When defining a side to your OUTER JOIN, you are specifying which table will always return its row even if the opposing table on the other side of the join has missing or null values as part of the joining condition.

Therefore, if we perform the same basic JOIN as above to retrieve books and language names, we know that our books table should always return data, so our JOIN side should “point toward” our books table, thereby making the languages table the OUTER table we’re attaching to it.

To accomplish this, we simply change:

books b INNER JOIN library.languages l

…to this:

books b LEFT OUTER JOIN library.languages l

Thus, the entire query and result set looks almost identical to the INNER JOIN except that minor alteration:

SELECT
  b.id,
  b.title,
  b.author,
  b.year_published,
  l.name language
FROM
  books b
LEFT OUTER JOIN
  library.languages l
ON
  b.language_id = l.id
ORDER BY
  b.id
FETCH FIRST 10 ROWS ONLY;

id title    author    year_published    language
1   In Search of Lost Time  Marcel Proust   1913    French
2   Ulysses James Joyce 1922    English
3   Don Quixote Miguel de Cervantes 1605    Spanish
4   Moby Dick   Herman Melville 1851    English
5   Hamlet  William Shakespeare 1601  (null)
6   War and Peace   Leo Tolstoy 1869    Russian
7   The Odyssey Homer   -700    Greek
8   The Great Gatsby    F. Scott Fitzgerald 1925    English
9   The Divine Comedy   Dante Alighieri     1472    Italian
10  Madame Bovary   Gustave Flaubert    1857    French

As expected, by using a LEFT OUTER JOIN instead of the previous INNER JOIN, we’re getting the best of both worlds: We’re not skipping any books records (such as Hamlet) simply because the language_id value is null for that record, yet for all records where language_id exists, we get the nicely formatted language name obtained from our languages table.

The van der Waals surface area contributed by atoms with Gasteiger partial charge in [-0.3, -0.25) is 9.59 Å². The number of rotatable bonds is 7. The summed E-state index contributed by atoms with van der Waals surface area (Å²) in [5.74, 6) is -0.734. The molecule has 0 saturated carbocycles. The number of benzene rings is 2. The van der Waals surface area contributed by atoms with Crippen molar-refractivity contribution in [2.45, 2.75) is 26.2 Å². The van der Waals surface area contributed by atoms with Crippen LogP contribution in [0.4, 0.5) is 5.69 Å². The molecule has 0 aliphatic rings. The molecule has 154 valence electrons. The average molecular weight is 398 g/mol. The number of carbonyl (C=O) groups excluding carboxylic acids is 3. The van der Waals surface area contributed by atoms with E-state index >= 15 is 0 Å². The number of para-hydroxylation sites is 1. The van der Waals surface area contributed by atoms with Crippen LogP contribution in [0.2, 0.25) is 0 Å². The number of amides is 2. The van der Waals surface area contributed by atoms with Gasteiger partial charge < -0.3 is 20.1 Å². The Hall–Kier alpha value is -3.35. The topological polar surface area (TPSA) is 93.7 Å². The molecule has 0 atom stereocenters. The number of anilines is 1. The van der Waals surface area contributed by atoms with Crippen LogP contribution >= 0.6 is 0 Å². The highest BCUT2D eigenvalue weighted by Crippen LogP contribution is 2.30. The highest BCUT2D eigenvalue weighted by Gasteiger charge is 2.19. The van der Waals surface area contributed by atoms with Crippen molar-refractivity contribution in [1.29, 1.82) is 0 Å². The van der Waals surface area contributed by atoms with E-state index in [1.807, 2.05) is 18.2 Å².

Performing Outer Joins Using the (+) Symbol

As indicated in the official documentation, Oracle provides a special outer join operator (the + symbol) that is shorthand for performing OUTER JOINS.

In practice, the + symbol is placed directly in the conditional statement and on the side of the optional table (the one which is allowed to contain empty or null values within the conditional).

Therefore, we can once again rewrite our above LEFT OUTER JOIN statement using the + operator like so:

SELECT
  b.id,
  b.title,
  b.author,
  b.year_published,
  l.name language
FROM
  books b,
  library.languages l
WHERE
  l.id (+)= b.language_id
ORDER BY
  b.id
FETCH FIRST 10 ROWS ONLY;

The results are the same as the standard LEFT OUTER JOIN example above, so we won’t include them here. However, there’s one critical aspect to notice about the syntax using the + operator for OUTER JOINS.

The + operator must be on the left side of the conditional (left of the equals = sign). Therefore, in this case, because we want to ensure that our languages table is the optional table that can return null values during this comparison, we swapped the order of the tables in this conditional, so languages is on the left (and is optional) while books is on the right.

Lastly, because of this reordering of the table sides in the conditional when using the + operator, it’s important to realize that the above is simply shorthand for a RIGHT OUTER JOIN. This means that this snippet of the query:

FROM
  books b,
  library.languages l
WHERE
  l.id (+)= b.language_id

…is effectively identical to this:

FROM
  library.languages l
RIGHT OUTER JOIN
  books b
ON
  b.language_id = l.id